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What To Do When Shilajit Goes Hard?

What To Do When Shilajit Goes Hard?

So, you’ve ordered some shilajit resin, and it’s hard, well the good news is that real shilajit does tend to do that, so that’s one sign you’ve got something decent and not horribly diluted, this is a common issue with Shilajit resin unfortunately.

If it hasn’t dried out high-quality shilajit resin typically has a sticky, tar-like consistency at room temperature it shouldn’t be runnier than that.

But, of course if you’re reading this article your shilajit resin has gone too hard, and when this happens it can be difficult to impossible to portion and it’s also not uncommon for it to get stuck to the sides of jars, especially if there’s a bit of space in them making it even more awkward to get at the shilajit. Fortunately, that’s easily dealt with.

A Quick Aside About Pure Shilajit Resin

Now, that doesn’t mean because your shilajit resin isn’t hard that there’s anything wrong with it, but if it’s still runny after being in the fridge you’ve probably bought something that isn’t very good. As if it’s on the softer side, it normally means that it’s either watered down or that there’s the presence of other organic compounds beyond the minerals, and fulvic or humic acids we’re typically looking for.

It’s worth noting that shilajit should still be dark brown or black and have a glossy sheen.

How To Tell If Shilajit Has Gone Too Hard

Well, this is really a question for if you can accurately get a proper dose without destroying the included spoon or your cutlery, assuming you can scrape off a pea sized amount you’re good as  it will still dissolve in water so you can take it.

Remember during warmer months shilajit should be kept in the fridge, so it being a bit harder to get at is fine. It’s not a massive issue if you wet it a bit more to make portioning easier from the fridge, but you still want it to be “sticky”.

3 Steps To Fix Hard Shilajit

Step 1: Put the jar in warm water to soften it up. Obviously don’t submerge it completely, so that it doesn’t leak. Warm water, not hot.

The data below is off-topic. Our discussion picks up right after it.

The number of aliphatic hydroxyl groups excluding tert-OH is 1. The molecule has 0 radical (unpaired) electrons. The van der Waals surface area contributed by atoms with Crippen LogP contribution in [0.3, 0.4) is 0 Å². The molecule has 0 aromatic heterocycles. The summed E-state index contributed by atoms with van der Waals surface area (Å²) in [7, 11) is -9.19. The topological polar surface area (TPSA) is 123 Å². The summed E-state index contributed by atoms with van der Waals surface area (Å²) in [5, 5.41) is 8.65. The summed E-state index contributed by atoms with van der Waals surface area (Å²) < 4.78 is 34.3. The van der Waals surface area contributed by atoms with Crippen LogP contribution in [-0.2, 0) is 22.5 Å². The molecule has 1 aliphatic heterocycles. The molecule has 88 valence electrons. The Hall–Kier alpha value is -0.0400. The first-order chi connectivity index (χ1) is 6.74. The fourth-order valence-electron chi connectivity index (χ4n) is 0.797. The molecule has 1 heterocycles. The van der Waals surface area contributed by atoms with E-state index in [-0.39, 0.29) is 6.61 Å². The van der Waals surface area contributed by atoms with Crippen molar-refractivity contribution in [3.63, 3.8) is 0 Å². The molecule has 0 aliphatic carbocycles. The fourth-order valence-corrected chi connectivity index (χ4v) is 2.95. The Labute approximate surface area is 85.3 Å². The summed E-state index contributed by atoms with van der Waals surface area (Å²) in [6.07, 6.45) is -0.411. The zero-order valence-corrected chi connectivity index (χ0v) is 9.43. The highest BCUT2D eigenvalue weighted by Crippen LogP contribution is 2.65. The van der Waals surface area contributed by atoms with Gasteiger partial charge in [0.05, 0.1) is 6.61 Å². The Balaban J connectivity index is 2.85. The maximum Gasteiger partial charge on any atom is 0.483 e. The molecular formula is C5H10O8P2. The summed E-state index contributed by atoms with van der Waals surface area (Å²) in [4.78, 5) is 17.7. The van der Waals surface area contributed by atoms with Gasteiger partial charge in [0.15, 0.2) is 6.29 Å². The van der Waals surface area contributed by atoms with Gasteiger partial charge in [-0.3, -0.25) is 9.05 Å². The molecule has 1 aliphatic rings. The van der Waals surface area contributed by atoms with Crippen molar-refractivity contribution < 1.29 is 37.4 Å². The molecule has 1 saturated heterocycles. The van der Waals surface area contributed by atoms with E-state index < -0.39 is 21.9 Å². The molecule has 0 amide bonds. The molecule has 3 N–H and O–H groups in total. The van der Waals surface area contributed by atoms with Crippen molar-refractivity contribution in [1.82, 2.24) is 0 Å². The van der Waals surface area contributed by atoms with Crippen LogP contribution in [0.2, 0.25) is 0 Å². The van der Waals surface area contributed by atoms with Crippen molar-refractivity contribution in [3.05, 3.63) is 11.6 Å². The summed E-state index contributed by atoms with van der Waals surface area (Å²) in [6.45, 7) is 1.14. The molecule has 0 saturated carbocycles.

Step 2: The shilajit should’ve softened somewhat. Now, most shilahit, including ours comes with a measuring spoon. It’s a lot smaller than a tea spoon. Use that to add a few drops of water and stir it in if you can. Typically, 5-10 drops should be enough to do the trick.

Step 3: Stir, and don’t add too much water as remember it should go firmer when it softens and you don’t want to dilute it too much. Now everything should be good. That’s it. Of course, if your shilajit is still a bit to hard then repeat as needed.

What if My Shilajit is Super Hard And Doesn’t Soften Under Warm Water?

You’ve bought a rock, just kidding, in this case you’re going to need to add 5-10 drops of water about ¼ of a teaspoon, seal the jar tight and leave it overnight. Then you should be able to do the 3 steps above as needed.

Why Is My Shilajit Hard?

So, there’s a few factors that can effect the hardness of shilajit resin:

Mineral Content: Shilajit contains a complex mixture of minerals, including fulvic acid, humic acid, and various trace minerals. These minerals contribute to the density and hardness of the resin, giving it a solid consistency.

Humidity and Temperature: The formation of shilajit resin is influenced by environmental factors such as temperature and humidity. In the harsh mountainous environments where shilajit forms, extreme temperature fluctuations and low humidity levels contribute to the dehydration and solidification of the resin over time.

Pressure and Compression: The geological processes involved in the formation of shilajit resin, such as tectonic activity and rock compression, exert pressure on the organic matter trapped within the rock layers. This pressure helps compact the organic material, leading to the formation of dense and hardened resin.

Time and Decomposition: Shilajit resin is the result of centuries-long processes of microbial activity, decomposition, and organic matter transformation. Over time, the organic compounds undergo biochemical reactions and polymerization, leading to the formation of a solid resinous substance.

Extraction and Collection: Shilajit resin is typically collected from rock formations or crevices where it has oozed out over time. In its natural state, shilajit can be quite hard and sticky, requiring careful extraction techniques to collect it without altering its composition.

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